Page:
He said to them, “The point at which you really become a disciple, the point at which you really make Christ Lord of your life, usually comes sometime in your 30’s.”  And I was shocked, to put it mildly, that he had just basically told a group of young people to put their spiritual commitment on hold until they reached their 30’s.  He was holding to a view that it’s enough to accept Jesus as Savior.  Take your forgiveness, take your guarantee of Heaven, and then live any way you want until you come to some crisis point, hopefully sooner than later, when you make Christ Lord.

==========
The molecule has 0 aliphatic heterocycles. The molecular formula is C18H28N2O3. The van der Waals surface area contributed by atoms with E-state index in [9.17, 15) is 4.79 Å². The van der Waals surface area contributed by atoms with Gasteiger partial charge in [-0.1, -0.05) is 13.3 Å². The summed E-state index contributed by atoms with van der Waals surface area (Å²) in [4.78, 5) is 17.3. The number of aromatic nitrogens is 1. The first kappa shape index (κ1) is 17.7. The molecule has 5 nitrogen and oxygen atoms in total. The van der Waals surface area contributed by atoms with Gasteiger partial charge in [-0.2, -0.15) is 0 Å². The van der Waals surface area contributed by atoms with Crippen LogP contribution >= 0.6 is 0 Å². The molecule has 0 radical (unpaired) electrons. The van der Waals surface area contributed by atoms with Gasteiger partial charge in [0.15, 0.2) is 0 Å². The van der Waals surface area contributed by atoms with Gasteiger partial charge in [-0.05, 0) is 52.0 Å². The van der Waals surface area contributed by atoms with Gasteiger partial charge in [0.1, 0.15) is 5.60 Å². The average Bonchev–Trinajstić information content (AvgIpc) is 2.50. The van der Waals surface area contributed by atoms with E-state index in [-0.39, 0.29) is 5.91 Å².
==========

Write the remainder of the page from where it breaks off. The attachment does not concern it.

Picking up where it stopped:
Now let me tell you how pervasive this concept is, and I’ll explain it in further depth as we go.  It is, frankly, behind almost all contemporary evangelism.  Almost all contemporary evangelism reflects this mentality, whether it’s television evangelism, crusade evangelism, stadiums, tents, churches, whatever it is.  Most evangelistic tracts and books and things like that are based upon this kind of thinking.  Get people to make a decision.  Get people in a moment of time to admit their need and to accept Christ, to receive Christ, to make a decision.  And that will seal their eternal life and then tell them they can be sure they’re saved and pray that sometime in the future they’ll make Christ Lord.  But until that time you could expect that there would not necessarily be any change I their life.  In fact, in the process of getting these people to make a decision, you can use any technique you want, really.  You do want to speak of the gospel.  Admittedly, they do want to speak of the gospel.  You want to use a lot of emotion.  There is often subtle pressure and very often manipulation, singing multiplied verses of lilting songs endeavoring to get people moving.  There is even the strategy in many, many evangelist crusades where people are instructed that when the invitation is begun, and this is pretty common in churches too, there are certain people selected to start coming down the aisles to get the flow going and what these people are doing is really priming the pump to get people in the flow to make it happen.